4. Add these lines after the existing using directives:
        using namespace Microsoft::WRL;
        using namespace Microsoft::WRL::Wrappers;
        using namespace ABI::Windows::Foundation;
        using namespace ABI::Windows::System::Threading;

    5. Replace the handler with this code:
        void App1::MainPage::Button_Click(Platform::Object^ sender, Windows::UI::Xaml::RoutedEventArgs^ e)
        {
            ComPtr<IThreadPoolStatics> threadPool;
            HRESULT hr = GetActivationFactory(HStringReference(RuntimeClass_Windows_System_Threading_ThreadPool).Get(), &threadPool);
            ComPtr<IAsyncAction> asyncActionPtr;
            hr = threadPool->RunAsync(Callback<IWorkItemHandler>([](IAsyncAction* asyncAction) -> HRESULT {
                std::chrono::system_clock::time_point end(std::chrono::system_clock::now() + std::chrono::seconds(30));
                while (std::chrono::system_clock::now() < end);
                return S_OK;
            }).Get(), &asyncActionPtr);
    }

    6. Run the app and click the button.

    => I would expect the waiting loop to run within a separate thread and therefore unblocking the UI immediately. But actually the buttons turns black again only after 30 seconds which means that the UI is blocked during that time. Do you see why this is the case?

    -- Peter


       



    • Edited by dataweb Wednesday, October 2, 2013 2:00 PM
    Wednesday, October 2, 2013 1:58 PM
  • WRL::Callback does not by default create a delegate object which is agile.  By calling this on the main UI thread ASTA, you are creating a callback object which must occur on the UI thread.  The net effect here is that the thread pool thread synchronously invokes a callback which gets marshaled over to the UI thread to run (your lambda which does the timed loop ends up running on the UI thread).  You can see this setting a breakpoint in your loop and looking at the threads in the process.

    Using WRL::Callback, you can rectify this by injecting FtmBase into the object:

    Callback<Implements<RuntimeClassFlags<ClassicCom>, IWorkItemHandler, FtmBase>>(...)

    The C++/CX examples which construct delegates via "ref new WorkItemHandler([](...){...})" create by default agile delegates.  This is why you do not see it with the other posted examples.

    • Marked as answer by dataweb Thursday, October 3, 2013 9:13 AM
    Wednesday, October 2, 2013 11:19 PM
  • Hi Bill,

    this sound like the answer I was looking for, thanks a lot.

    I would like to understand how the thread pool or windows manage this difference between agile and non-agile objects. Does it mean that the thread pool somehow checks whether my delgegate is agile and if not, it dispatches it to the UI thread instead of creating a separate thread?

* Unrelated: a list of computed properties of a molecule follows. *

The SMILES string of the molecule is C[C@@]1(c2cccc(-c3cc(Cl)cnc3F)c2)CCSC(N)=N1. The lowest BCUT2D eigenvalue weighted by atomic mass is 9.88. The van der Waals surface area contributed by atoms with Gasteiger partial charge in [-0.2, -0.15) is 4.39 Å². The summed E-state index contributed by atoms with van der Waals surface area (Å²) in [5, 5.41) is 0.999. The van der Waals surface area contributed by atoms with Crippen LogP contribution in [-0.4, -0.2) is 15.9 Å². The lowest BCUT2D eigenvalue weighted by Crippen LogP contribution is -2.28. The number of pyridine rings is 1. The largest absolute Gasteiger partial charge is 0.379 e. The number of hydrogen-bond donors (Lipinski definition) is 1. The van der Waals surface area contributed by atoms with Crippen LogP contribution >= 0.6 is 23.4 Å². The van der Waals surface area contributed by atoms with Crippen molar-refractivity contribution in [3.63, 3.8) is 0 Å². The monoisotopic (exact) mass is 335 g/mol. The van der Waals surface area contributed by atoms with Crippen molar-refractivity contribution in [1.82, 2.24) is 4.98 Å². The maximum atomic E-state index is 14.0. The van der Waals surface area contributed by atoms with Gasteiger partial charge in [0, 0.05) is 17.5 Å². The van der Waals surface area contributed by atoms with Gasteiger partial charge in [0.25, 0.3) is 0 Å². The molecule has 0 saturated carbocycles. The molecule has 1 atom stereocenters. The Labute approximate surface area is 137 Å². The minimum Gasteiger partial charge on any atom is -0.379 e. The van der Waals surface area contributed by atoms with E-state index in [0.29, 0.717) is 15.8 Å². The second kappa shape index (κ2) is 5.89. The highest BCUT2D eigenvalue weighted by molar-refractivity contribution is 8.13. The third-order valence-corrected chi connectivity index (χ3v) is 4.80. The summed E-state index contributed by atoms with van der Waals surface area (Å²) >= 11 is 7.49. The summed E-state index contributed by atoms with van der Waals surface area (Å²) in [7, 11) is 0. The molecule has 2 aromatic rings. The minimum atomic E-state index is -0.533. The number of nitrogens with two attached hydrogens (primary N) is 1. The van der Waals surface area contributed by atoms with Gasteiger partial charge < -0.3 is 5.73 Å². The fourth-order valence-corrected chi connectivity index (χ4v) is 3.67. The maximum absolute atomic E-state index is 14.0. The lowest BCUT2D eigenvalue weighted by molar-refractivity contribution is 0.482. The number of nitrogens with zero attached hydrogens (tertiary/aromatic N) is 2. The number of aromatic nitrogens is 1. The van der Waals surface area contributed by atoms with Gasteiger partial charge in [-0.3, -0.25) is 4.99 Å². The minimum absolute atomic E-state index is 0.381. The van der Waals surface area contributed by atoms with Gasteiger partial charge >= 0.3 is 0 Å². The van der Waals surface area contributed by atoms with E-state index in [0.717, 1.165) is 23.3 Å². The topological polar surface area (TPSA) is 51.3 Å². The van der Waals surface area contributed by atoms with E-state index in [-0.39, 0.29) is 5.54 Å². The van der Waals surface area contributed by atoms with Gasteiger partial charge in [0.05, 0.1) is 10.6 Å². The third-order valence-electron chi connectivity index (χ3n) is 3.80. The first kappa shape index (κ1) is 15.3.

I you happen to be on Stack Overflow as well, you will find my question there too. And it is still not answered:

    http://stackoverflow.com/questions/18938508/why-is-thread-pool-work-item-executed-on-ui-thread

    Thank you

    Peter

    EDIT: Needless to say: Your solution also works perfectly :))
    • Marked as answer by dataweb Thursday, October 3, 2013 9:13 AM
    • Unmarked as answer by dataweb Thursday, October 3, 2013 9:13 AM
    • Edited by dataweb Thursday, October 3, 2013 9:18 AM
    Thursday, October 3, 2013 9:13 AM
  • Remember that WinRT is based on COM.  The thread pool is taking the delegate you pass into RunAsync and marshaling it over to the thread pool thread.  Because the delegate you created via WRL::Callback is a non-agile ASTA object, the thread pool worker thread gets a proxy to it.  When it invokes this, the call to delegate (into the proxy) is marshaled over to the ASTA by COM.

    A lot of the time, you don't need to worry about this.  A great many WinRT objects are agile.  The high-level languages (C++/CX, C#) create objects (delegates / classes / etc...) which by default are agile.  With WRL, FtmBase is the "make this object agile" base class and it needs to be there when you create runtime classes, callbacks, etc...  in order to get an agile object.

    If you want more details around the threading model and its implications, I might suggest that you look at the Build 2013 talk: http://channel9.msdn.com/Events/Build/2013/4-107.

    Thursday, October 3, 2013 1:58 PM
  • Thanks again. proxy is the keyword. I learned a lot today.

    Thank you very much
    Peter


    BTW: The link has a dot too many ;-)
    • Edited by dataweb Thursday, October 3, 2013 3:17 PM
    Thursday, October 3, 2013 3:12 PM